The first level of the original Super Mario Bros. game is a piece of cake for most people but has always presented a big hurdle for the robot-type – until now. According to a new study in the journal Science Advances, researchers have created a 3D-printed robotic hand that is smart and subtle enough to operate a video game controller and can complete the first level of the classic Nintendo Entertainment System (NES) in 90 seconds. The new system represents a major step forward in the field of “soft robotics”, involving the use of highly flexible components powered by flowing water or air instead of electrical signals.
This concept holds great promise for the development of next-generation prosthetics, but the technology needed to control the flow of these fluids has created a major hurdle. Study author Joshua Hubbard said in a statement, “Previously, each finger of a soft robotic hand usually required its own control line, which could limit portability and usability.”
“But with the 3D printing of the soft robotic arm with our integrated ‘fluidic transistor’, it can only play Nintendo based on a single pressure input.” In other words, the movement of all the fingers and joints of the hand can be controlled by flowing fluid. Moreover, the whole device can be built on a single print run. “With one day’s interval and a little effort, researchers can now be able to keep a complete soft robot from pressing ‘Start’ on a 3D printer – with soft actuators, fluidic circuit components, and body features – ready to use,” said Kristen Edwards, co-author of the study.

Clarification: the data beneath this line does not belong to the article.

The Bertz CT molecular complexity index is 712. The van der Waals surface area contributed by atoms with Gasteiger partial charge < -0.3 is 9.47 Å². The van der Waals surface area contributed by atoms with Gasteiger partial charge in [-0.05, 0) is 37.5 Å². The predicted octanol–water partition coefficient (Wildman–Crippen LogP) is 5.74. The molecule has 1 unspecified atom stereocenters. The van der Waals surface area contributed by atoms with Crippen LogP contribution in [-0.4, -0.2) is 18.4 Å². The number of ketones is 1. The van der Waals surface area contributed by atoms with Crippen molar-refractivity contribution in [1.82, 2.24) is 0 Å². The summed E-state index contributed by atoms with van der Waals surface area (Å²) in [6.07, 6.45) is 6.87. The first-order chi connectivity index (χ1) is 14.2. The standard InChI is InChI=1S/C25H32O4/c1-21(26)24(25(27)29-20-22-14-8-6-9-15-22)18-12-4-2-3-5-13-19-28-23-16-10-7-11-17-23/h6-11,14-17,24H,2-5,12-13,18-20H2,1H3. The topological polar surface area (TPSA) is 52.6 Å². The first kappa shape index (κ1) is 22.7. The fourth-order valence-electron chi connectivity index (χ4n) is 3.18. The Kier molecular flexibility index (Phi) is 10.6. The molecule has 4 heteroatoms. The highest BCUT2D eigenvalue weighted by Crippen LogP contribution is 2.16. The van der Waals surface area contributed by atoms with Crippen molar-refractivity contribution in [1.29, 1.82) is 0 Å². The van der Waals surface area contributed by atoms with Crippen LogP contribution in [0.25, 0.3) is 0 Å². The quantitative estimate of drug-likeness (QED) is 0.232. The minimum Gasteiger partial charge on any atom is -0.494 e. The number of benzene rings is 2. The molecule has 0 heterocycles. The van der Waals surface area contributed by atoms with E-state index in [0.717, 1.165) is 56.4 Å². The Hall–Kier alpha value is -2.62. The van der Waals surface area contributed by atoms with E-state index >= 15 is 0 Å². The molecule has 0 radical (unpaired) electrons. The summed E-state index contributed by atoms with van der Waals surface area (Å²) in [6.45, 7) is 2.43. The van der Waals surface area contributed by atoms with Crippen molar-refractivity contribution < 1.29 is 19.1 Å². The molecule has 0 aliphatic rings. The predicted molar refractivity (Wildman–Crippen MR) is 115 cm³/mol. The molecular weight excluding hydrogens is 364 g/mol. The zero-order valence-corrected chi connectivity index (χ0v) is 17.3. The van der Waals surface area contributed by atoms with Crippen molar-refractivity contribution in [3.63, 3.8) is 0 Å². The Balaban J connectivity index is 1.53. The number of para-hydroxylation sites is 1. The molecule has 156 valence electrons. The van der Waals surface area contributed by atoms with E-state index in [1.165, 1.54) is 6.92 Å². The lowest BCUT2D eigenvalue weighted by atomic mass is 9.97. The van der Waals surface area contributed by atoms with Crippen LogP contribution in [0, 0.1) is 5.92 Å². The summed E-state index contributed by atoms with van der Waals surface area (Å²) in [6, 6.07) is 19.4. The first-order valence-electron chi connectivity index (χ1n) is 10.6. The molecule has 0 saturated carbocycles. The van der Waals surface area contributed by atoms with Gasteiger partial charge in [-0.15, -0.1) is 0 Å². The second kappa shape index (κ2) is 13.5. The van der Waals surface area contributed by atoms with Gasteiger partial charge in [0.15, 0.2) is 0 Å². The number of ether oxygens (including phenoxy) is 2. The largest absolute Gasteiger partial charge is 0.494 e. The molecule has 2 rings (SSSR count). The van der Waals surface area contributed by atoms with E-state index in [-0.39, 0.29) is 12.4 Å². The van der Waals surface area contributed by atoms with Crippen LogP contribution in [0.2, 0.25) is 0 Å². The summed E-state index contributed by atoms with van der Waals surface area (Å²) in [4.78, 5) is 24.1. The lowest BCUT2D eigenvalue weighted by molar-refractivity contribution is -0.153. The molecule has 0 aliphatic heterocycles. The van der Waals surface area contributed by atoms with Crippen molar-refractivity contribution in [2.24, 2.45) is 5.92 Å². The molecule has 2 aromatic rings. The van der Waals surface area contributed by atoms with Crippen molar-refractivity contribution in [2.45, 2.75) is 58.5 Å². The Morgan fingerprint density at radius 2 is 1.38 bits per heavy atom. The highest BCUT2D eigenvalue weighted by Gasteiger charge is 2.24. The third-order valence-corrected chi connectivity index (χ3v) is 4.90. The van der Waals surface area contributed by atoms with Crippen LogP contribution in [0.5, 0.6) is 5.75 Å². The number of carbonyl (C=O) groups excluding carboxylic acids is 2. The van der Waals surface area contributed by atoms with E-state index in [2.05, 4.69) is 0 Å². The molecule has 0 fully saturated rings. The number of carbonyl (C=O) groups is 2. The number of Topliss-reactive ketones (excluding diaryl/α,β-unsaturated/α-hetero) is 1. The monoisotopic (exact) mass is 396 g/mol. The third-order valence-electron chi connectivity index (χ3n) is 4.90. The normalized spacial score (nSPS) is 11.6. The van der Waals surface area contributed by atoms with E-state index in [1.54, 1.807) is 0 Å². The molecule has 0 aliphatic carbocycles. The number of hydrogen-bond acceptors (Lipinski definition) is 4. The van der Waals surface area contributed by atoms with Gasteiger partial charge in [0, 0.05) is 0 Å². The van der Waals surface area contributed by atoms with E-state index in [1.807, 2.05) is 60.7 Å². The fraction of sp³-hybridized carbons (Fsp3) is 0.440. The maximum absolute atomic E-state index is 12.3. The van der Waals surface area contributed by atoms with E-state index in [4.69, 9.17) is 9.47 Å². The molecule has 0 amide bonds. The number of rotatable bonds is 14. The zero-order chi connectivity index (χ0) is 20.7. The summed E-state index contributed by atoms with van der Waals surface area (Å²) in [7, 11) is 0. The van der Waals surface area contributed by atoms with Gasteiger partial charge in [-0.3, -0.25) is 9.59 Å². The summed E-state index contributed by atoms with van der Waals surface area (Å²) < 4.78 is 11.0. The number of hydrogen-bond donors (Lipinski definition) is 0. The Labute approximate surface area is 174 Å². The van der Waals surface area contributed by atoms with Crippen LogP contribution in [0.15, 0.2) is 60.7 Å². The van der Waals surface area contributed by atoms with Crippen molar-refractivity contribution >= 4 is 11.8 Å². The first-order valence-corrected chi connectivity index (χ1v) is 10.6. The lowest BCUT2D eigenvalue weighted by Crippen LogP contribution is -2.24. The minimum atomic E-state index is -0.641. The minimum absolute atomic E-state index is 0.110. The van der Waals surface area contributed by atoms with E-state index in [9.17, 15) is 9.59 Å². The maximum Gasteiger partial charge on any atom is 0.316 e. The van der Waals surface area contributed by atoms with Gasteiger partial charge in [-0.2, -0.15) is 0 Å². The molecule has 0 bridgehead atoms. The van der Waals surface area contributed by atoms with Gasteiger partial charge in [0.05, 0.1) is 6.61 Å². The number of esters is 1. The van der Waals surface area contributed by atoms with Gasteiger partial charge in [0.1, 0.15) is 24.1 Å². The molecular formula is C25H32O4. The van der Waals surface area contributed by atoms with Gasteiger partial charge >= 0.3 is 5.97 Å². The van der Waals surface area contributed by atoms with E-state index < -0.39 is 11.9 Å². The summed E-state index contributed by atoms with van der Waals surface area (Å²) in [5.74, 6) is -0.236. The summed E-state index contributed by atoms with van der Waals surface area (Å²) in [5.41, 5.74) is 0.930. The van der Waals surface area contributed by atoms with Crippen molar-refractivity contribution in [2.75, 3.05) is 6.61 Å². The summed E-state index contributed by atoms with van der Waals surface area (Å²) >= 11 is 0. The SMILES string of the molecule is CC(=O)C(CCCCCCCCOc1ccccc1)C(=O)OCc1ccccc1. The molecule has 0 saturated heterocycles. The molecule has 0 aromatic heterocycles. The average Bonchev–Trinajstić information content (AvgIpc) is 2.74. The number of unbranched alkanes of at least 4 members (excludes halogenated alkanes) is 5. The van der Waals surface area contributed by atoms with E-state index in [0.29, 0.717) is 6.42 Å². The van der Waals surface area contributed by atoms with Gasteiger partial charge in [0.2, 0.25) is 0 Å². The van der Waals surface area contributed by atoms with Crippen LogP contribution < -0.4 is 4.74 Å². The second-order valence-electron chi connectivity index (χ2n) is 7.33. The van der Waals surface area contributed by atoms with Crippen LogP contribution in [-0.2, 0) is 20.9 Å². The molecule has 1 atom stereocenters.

In their research paper, the researchers explained how fluids mimic the nature of electrical signals by controlling the device and were first tested in a 3D-printed robotic turtle. For example, a constant flow of fluid, equivalent to direct current (DC) electrical signals was used to control the continuous oscillation of the tortoise’s limbs.
Meanwhile fluctuating current mirrors the nature of the alternating current (AC) signal and periodically removes the turtle from its reversal. The robotic hand was designed to detect feedback on varied amounts of flow, which can toggle between low, medium, and high pressures, thus mirroring a variable current.